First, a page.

The first 2000TREES line-up an­nounce­ment is fi­nally here – and it’s a real tree- t. Say hello to YOU ME AT SIX, EV­ERY TIME I DIE, FRANK IERO, WHILE SHE SLEEPS and loads more amaz­ing bands!

Kerrang! (UK) - - Welcome -


Sure as the sea­sons change, 2000trees seems to get big­ger and bet­ter each year – and 2019 will be no ex­cep­tion. Wey­bridge won­ders You Me At Six will head­line the main stage on Fri­day, while Buf­falo’s finest Ev­ery Time I Die are set to play their sec­ond al­bum, Hot Damn!, in full, along with a bunch of mosh-worthy tunes.

The fes­ti­val runs from July 11-13 on Up­cote Farm in the idyl­lic Cotswold Hills, and ’trees favourites While She Sleeps, Milk Teeth and Puppy will be mak­ing their wel­come re­turn, along with first-timers Frank Iero And The Fu­ture Vi­o­lents, Ther­apy?, Møl, Gouge Away, Ground­cul­ture and more. Oh, and if that’s not enough, Jamie Len­man will be host­ing the sec­ond it­er­a­tion of his per­son­ally-cu­rated Len­ma­nia within the fes­ti­val as well. Phew.

With that in mind, we grabbed You Me At Six’s Josh Franceschi and Ev­ery Time I Die’s Keith Buck­ley to talk about the im­por­tance of in­de­pen­dent fes­ti­vals, re­vis­it­ing for­ma­tive al­bums and how they plan to sur­vive the great outdoors. Or not…

Both You Me At Six and Ev­ery Time I Die will be mak­ing their first ap­pear­ances at 2000trees this year. Have you heard much about the fes­ti­val from other bands? Josh Franceschi, You Me At Six ( vo­cals):

“Yeah, I’ve heard that it’s a fes­ti­val with a nice vibe in a very pretty lo­ca­tion. We kind of wanted to do fes­ti­vals we hadn’t done be­fore this year, and 2000trees is one our friends have done and re­ally en­joyed them­selves. It’s an op­por­tu­nity to do some­thing a bit dif­fer­ent, so I’m look­ing for­ward to go­ing down there, do­ing what we do and giv­ing peo­ple a good time.”

Keith Buck­ley, Ev­ery Time I Die ( vo­cals):

“I haven’t, ac­tu­ally, but I’ve been look­ing at some pre­vi­ous line-ups and they seem to have some re­ally good bands come and play. The last place we be­long is on a strictly me­tal fes­ti­val. We’ve done our fair share of those and we don’t go over well. We don’t carry our­selves like a me­tal band, and we don’t play tra­di­tion­ally heavy me­tal mu­sic. I mean, Frank Carter & The Rat­tlesnakes played here. At The Drive In played, and that’s cool. There’s a good mix of bands this fes­ti­val has had, for sure, so I think we’re go­ing to be right at home.”

You Me At Six have been an­nounced as the first head­lin­ers. Do you ap­proach that with a dif­fer­ent mind­set than to one of your own shows, Josh?

Josh: “We try to take the same men­tal­ity that we have with our head­line shows. We think, ‘Right, even though they’re in the room and they ob­vi­ously want to be here, it’s now time to give them their money’s worth.’ So it’s a sim­i­lar ethos and mind­set at fes­ti­vals. Even if you sus­pect you’ll have a de­cent crowd or his­tor­i­cally at a fes­ti­val you’ve had good crowds, there’s al­ways that op­por­tu­nity as soon as you go out to win new peo­ple over. This is kind of un­charted ter­ri­tory for us. We know we fit in as a Read­ing & Leeds band and we know we fit in at Slam Dunk or Down­load or T In The Park, so to go to an­other fes­ti­val will be in­ter­est­ing to see how they take to us. I don’t think 2000trees would have asked us to head­line if they didn’t think we were a good fit, so I’m hop­ing that’s the case and ev­ery­one en­joys it!”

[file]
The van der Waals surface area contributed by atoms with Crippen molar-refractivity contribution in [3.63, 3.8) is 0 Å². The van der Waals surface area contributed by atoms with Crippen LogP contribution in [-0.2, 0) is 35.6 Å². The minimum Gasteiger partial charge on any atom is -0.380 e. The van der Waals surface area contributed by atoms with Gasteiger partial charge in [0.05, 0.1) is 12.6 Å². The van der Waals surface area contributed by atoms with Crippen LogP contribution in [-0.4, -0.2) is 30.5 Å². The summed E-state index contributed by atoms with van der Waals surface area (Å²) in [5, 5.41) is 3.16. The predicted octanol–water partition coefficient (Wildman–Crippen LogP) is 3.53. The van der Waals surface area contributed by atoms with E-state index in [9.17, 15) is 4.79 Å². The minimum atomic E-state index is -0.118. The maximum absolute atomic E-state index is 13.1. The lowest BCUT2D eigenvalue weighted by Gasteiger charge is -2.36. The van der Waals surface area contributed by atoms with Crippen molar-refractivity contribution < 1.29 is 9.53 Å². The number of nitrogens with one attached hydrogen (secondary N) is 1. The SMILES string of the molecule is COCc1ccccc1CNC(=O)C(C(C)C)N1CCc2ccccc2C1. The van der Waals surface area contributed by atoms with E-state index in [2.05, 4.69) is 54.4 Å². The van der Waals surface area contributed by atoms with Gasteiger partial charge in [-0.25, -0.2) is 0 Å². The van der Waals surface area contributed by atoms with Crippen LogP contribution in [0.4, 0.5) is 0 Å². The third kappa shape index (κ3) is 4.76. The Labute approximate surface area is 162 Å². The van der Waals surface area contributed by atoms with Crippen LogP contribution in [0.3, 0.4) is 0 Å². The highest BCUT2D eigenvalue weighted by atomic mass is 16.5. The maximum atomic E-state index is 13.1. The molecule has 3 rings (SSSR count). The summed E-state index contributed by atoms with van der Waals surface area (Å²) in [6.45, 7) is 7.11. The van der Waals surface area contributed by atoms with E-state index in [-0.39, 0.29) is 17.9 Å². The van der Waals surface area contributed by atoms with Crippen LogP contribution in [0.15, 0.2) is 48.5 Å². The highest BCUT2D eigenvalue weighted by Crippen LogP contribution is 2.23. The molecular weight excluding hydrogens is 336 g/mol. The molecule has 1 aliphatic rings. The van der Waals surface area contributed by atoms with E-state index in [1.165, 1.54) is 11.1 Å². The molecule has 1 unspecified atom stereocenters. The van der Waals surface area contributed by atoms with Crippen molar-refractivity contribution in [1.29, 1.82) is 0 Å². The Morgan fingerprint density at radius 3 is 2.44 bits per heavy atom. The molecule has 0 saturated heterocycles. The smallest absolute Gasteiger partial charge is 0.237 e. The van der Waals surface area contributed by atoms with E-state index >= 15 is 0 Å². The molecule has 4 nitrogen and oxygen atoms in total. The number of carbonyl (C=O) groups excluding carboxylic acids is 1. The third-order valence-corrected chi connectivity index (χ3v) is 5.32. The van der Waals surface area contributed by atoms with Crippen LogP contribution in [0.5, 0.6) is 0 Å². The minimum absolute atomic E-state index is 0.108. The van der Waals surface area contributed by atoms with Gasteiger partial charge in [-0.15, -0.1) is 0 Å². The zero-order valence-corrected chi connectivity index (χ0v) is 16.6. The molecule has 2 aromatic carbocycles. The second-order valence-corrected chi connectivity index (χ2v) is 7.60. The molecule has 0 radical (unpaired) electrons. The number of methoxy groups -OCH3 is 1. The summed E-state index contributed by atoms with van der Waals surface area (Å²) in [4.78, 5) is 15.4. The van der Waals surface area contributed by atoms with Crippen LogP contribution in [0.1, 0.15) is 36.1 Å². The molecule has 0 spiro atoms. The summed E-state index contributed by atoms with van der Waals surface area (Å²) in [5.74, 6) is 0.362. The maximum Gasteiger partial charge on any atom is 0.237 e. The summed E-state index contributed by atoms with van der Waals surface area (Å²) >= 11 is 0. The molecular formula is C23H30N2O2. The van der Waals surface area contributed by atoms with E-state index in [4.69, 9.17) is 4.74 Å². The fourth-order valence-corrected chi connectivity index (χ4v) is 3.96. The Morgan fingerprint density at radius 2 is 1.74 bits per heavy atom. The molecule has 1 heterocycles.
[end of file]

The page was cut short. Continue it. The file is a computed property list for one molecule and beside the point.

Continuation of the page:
It’s early days, but do you have any thoughts on what kind of set list or show you’ll be de­liv­er­ing? Josh:

“I’ll be hon­est, I’m not en­tirely sure what kind of show we’re go­ing to put on at this point. When you’re head­lin­ing a fes­ti­val you ob­vi­ously want to put on a good per­for­mance, and for us pro­duc­tion-wise it will de­pend on what else we have go­ing on dur­ing that week­end. If there’s an op­por­tu­nity to bring in some cool stuff then we will. We’re hop­ing to have some new mu­sic out by the sum­mer as well. We’re ob­vi­ously still go­ing to be plug­ging away at [lat­est al­bum] VI, but we’re also hop­ing to in­tro­duce some new ma­te­rial into the set as well, so we’ll see.”

As for Ev­ery Time I Die, you’ll be play­ing Hot Damn! from

start to fin­ish. How did that come about? Keith: “We kind of of­fered it as a sug­ges­tion to make it novel and dif­fer­ent from any other show for the peo­ple who have seen

us be­cause we’ve been play­ing a lot re­cently. But [the fes­ti­val] seemed to like it and ran with it. We’ve played these songs ran­domly through­out the last few years, brush­ing up on them, and they’re fun to play. But what is it, al­most 20 years old? Six­teen? I’m re­ally hop­ing there are go­ing to be peo­ple there who have been into us for that long, be­cause if you haven’t been into us con­sis­tently since then and you go back and lis­ten to Hot Damn! you’re go­ing to re­alise it’s a ter­ri­ble record ( laughs)!”

Erm, what made you pick that record to play in its en­tirety then?